With the anticipated high temperatures to come this week, the St. Mary’s County Health Department would like to remind citizens of the dangers of heat illness.  Heat illness can develop from the hot and humid conditions typically associated with Maryland summers.  Heat illness is a spectrum of heat-related conditions, including heat exhaustion and heat stroke.  Dehydration may increase the risk or accelerate the development of heat illness.

Heat exhaustion is part of the heat illness spectrum; symptoms include weakness, muscle cramps, nausea, headache, vomiting, and feeling lightheaded.  Heat exhaustion is treated with plenty of non-alcoholic liquids and rest in a cool, shaded area.  Those on a low-sodium diet or with other health problems should contact a doctor.

Heat stroke is a life threatening emergency on the heat illness spectrum, and occurs when core body temperature rises rapidly because of the body’s failing ability to sweat or cool down.  If not addressed adequately, heat exhaustion and other milder forms of heat illness can progress to heat stroke.  Warning signs of heat stroke include dry, red skin (no sweating), confusion, throbbing headache, and nausea.  When heat stroke is suspected, cooling measures should be started immediately while a designated person calls 9-1-1.  Treatment of heat stroke involves the rapid lowering of body temperature by immediately placing the individual in a cold water/ice bath or shower if available; placing ice packs or cold towels to the neck, underarms, and groin area if a cold bath/shower is not immediately available; ensuring the person is moved to a shady area; and monitoring body temperature to ensure it improves while waiting for emergency medical services.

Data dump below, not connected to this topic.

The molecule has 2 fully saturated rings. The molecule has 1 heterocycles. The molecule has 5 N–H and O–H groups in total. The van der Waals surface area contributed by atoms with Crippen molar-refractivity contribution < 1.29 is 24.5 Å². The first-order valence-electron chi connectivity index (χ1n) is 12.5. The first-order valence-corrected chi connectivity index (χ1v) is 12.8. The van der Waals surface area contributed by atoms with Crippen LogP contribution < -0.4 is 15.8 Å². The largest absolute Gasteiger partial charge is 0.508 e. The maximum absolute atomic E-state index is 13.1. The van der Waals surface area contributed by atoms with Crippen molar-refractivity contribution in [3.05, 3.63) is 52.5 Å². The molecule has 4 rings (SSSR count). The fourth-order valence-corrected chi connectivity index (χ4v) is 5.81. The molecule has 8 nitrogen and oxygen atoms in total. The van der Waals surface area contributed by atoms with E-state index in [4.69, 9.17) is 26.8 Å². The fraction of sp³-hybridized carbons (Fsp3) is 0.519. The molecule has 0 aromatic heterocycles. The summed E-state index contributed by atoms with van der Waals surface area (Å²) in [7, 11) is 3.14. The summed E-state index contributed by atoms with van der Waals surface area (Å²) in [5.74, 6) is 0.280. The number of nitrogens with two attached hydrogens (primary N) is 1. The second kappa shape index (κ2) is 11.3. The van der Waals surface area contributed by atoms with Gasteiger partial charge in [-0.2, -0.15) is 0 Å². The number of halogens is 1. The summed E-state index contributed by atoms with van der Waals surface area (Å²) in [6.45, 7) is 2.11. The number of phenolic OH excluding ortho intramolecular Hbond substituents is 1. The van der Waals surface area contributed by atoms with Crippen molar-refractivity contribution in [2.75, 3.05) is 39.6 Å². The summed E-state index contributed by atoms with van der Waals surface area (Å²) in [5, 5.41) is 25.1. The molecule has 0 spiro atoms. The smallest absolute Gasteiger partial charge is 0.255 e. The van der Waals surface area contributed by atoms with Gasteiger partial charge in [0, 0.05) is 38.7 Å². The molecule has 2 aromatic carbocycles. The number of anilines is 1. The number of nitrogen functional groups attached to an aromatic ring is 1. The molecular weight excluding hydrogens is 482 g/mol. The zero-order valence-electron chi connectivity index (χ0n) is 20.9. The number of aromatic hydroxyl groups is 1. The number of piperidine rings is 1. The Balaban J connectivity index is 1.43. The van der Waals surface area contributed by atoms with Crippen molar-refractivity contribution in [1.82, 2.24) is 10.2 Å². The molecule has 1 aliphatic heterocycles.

“St. Mary’s County residents should be aware that prevention and preparation are keys to avoiding heat related illness,” said Dr. Meena Brewster, Health Officer.  “Stay hydrated, avoid prolonged periods in hot weather conditions and, when exercising outdoors, exercise during cooler times of the day.” 

Young children, pregnant women, persons with chronic medical conditions, and older adults are particularly susceptible to heat illness and should take extra precautions.  The Health Department reminds residents that a Heat Emergency Preparedness Plan is in place for senior citizens in the event of a heat emergency.  If needed, cooling centers may be designated at local facilities. 

“Our elderly residents are particularly vulnerable to heat-related illness,” stated Dr. Brewster.  “It is vital that we check on elderly family members and neighbors regularly during periods of extreme heat.”    

The following precautions should be taken during hot weather: